“The challenges appear when there are additional formal requirements to a contract. For example, in case they need to be in written form, whether the code of a smart contract can be considered as written varies from jurisdiction to jurisdiction. What’s more, some contracts need to actually be on hard copy, countersigned by an attorney or notarised. When such formalities are required, under the current legislation, a smart contract would not be considered valid.” 

"On the other hand, parties opt for smart contracts for many reasons, their decentralised nature being one. But when we talk about enforceability, binding nature and courts’ judgments, we’re essentially bringing in a centralised authority into an intentionally decentralised system. So it seems that there is still a demand to involve some form of legal certainty, legal mechanisms, some form of centralisation — and it will be the task of the upcoming years to resolve this contradiction."

Are the lawyers on the way out?

In 2021, the UK's Law Commission published a paper on smart legal contracts, concluding that "the current legal framework in England and Wales is clearly able to facilitate and support the use of smart legal contracts, without the need for statutory law reform". The paper also introduced a useful classification of those contracts into three main groups, depending on the text-to-code ratio: natural-language, hybrid, and code-only contracts.

This classification means — among other things — that in most cases it's still necessary to fully or partially define a smart contract's terms in natural language.

"Anything that cannot be put in a smart contract would be in the accompanying natural-language contract," Dora said. "Parties also need to think about whether putting any part of the contract into a smart contract fits their needs for that particular transaction. There are cases where a smart contract would only complicate things instead of helping, because of the nature of the transaction. For example, there could be too many complicated conditions, multiple services in the transaction; another possibility is simply that a big part of the transaction must remain confidential, which is contrary to the public nature of the blockchain. In such cases, parties should opt for a traditional contract."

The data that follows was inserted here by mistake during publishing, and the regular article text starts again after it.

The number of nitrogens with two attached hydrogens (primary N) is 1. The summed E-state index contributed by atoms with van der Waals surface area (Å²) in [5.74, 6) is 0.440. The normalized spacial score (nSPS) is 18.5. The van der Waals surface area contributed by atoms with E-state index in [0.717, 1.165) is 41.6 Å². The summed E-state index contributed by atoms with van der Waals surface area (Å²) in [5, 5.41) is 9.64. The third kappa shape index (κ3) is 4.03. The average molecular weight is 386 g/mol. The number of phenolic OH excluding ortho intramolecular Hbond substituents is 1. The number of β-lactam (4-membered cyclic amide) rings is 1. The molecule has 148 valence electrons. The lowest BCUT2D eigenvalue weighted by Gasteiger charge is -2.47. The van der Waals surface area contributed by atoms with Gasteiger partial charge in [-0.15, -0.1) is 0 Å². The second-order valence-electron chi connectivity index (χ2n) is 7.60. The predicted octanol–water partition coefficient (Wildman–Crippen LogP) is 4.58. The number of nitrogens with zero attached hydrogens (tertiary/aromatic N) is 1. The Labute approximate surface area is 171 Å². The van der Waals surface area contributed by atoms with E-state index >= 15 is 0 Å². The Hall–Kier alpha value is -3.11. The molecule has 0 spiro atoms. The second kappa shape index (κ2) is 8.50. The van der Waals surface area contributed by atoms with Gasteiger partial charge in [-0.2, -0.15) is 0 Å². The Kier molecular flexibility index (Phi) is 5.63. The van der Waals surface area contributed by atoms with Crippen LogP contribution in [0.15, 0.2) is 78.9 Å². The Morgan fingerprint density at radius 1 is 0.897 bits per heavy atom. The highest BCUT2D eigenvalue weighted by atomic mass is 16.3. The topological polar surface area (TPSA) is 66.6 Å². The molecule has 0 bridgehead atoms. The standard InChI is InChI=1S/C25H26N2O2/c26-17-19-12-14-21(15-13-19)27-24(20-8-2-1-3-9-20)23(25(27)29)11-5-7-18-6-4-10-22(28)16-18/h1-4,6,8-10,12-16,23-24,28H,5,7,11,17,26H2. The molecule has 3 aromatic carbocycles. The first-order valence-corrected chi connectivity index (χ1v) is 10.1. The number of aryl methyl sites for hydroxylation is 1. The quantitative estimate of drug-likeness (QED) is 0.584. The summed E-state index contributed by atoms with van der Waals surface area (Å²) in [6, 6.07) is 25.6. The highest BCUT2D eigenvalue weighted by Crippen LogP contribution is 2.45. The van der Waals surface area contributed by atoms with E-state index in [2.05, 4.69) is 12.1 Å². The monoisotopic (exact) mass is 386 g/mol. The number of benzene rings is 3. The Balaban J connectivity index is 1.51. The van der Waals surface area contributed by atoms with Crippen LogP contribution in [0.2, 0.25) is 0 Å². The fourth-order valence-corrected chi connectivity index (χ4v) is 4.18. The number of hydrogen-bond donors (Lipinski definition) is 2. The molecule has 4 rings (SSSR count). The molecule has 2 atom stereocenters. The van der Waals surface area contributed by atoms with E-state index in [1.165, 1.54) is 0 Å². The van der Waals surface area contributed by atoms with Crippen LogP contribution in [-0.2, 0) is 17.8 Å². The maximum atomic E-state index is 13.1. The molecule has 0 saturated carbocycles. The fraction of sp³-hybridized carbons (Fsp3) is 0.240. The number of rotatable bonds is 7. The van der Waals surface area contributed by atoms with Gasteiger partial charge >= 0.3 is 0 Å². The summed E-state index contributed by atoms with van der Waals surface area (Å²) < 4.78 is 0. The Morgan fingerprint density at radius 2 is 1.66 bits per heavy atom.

As for code-only contracts, although they are much closer to the lawyerless utopia painted by blockchain enthusiasts, one of the big problems to solve there is liability. Cryptocurrency heists that exploited a vulnerability in smart contracts aren't unheard of — but would the developer who wrote the code be liable? Especially considering that non-technical people entering into the smart contract are at a total loss when it comes to understanding the code by which they are bound: non-programmers completely rely upon experts to explain the contract, which brings additional challenges and puts an even bigger emphasis on liability. 

"Using the lawyer-analogy, smart contract programmers could become a regulated profession, and similar to lawyers, they could become obligated to take out liability insurance," Dora suggested.

At the end of the day, it appears like the main issues with implementing smart contracts in Europe have much less to do with regulation than with the technology itself and the way it fits with established business practices.

"Maybe with technology evolving, we will get further — but for now, lawyers are here to stay," Dora continued. "To begin with, we can help parties determine what would be the best contract structure for a particular transaction, and explain to them the potential risks such as security risks or risks about the objective nature of smart contracts that leave less room for negotiations, just to name a few."

Lead image: Sergio Capuzzimati